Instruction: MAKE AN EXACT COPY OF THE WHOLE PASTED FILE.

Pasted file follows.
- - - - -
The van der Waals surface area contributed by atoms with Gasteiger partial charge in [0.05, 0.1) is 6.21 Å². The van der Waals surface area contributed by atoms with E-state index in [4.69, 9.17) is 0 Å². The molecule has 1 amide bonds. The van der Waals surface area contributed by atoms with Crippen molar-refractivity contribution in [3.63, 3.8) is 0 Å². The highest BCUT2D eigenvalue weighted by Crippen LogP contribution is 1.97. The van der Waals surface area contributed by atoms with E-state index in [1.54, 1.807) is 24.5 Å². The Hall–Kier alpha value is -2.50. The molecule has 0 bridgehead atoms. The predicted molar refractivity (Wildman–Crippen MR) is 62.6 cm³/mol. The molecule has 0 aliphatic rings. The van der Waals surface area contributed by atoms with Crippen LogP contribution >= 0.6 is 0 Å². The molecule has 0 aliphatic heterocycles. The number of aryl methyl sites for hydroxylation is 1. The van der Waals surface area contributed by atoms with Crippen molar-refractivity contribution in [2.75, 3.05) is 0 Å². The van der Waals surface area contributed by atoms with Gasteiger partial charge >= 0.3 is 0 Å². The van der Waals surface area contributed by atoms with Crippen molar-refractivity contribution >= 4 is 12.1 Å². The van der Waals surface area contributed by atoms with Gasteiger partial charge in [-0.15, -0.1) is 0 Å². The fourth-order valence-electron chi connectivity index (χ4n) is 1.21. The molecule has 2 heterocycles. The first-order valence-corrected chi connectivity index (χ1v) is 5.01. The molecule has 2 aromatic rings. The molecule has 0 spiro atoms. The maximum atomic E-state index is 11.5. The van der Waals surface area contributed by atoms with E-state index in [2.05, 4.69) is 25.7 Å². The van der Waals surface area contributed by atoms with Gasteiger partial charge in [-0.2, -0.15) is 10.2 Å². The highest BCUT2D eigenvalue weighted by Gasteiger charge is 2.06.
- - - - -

The van der Waals surface area contributed by atoms with Gasteiger partial charge in [0.05, 0.1) is 6.21 Å². The van der Waals surface area contributed by atoms with E-state index in [4.69, 9.17) is 0 Å². The molecule has 1 amide bonds. The van der Waals surface area contributed by atoms with Crippen molar-refractivity contribution in [3.63, 3.8) is 0 Å². The highest BCUT2D eigenvalue weighted by Crippen LogP contribution is 1.97. The van der Waals surface area contributed by atoms with E-state index in [1.54, 1.807) is 24.5 Å². The Hall–Kier alpha value is -2.50. The molecule has 0 bridgehead atoms. The predicted molar refractivity (Wildman–Crippen MR) is 62.6 cm³/mol. The molecule has 0 aliphatic rings. The van der Waals surface area contributed by atoms with Crippen LogP contribution >= 0.6 is 0 Å². The molecule has 0 aliphatic heterocycles. The number of aryl methyl sites for hydroxylation is 1. The van der Waals surface area contributed by atoms with Crippen molar-refractivity contribution in [2.75, 3.05) is 0 Å². The van der Waals surface area contributed by atoms with Gasteiger partial charge >= 0.3 is 0 Å². The van der Waals surface area contributed by atoms with Crippen molar-refractivity contribution >= 4 is 12.1 Å². The van der Waals surface area contributed by atoms with Gasteiger partial charge in [-0.15, -0.1) is 0 Å². The fourth-order valence-electron chi connectivity index (χ4n) is 1.21. The molecule has 2 heterocycles. The first-order valence-corrected chi connectivity index (χ1v) is 5.01. The molecule has 2 aromatic rings. The molecule has 0 spiro atoms. The maximum atomic E-state index is 11.5. The van der Waals surface area contributed by atoms with E-state index in [2.05, 4.69) is 25.7 Å². The van der Waals surface area contributed by atoms with Gasteiger partial charge in [-0.2, -0.15) is 10.2 Å². The highest BCUT2D eigenvalue weighted by Gasteiger charge is 2.06.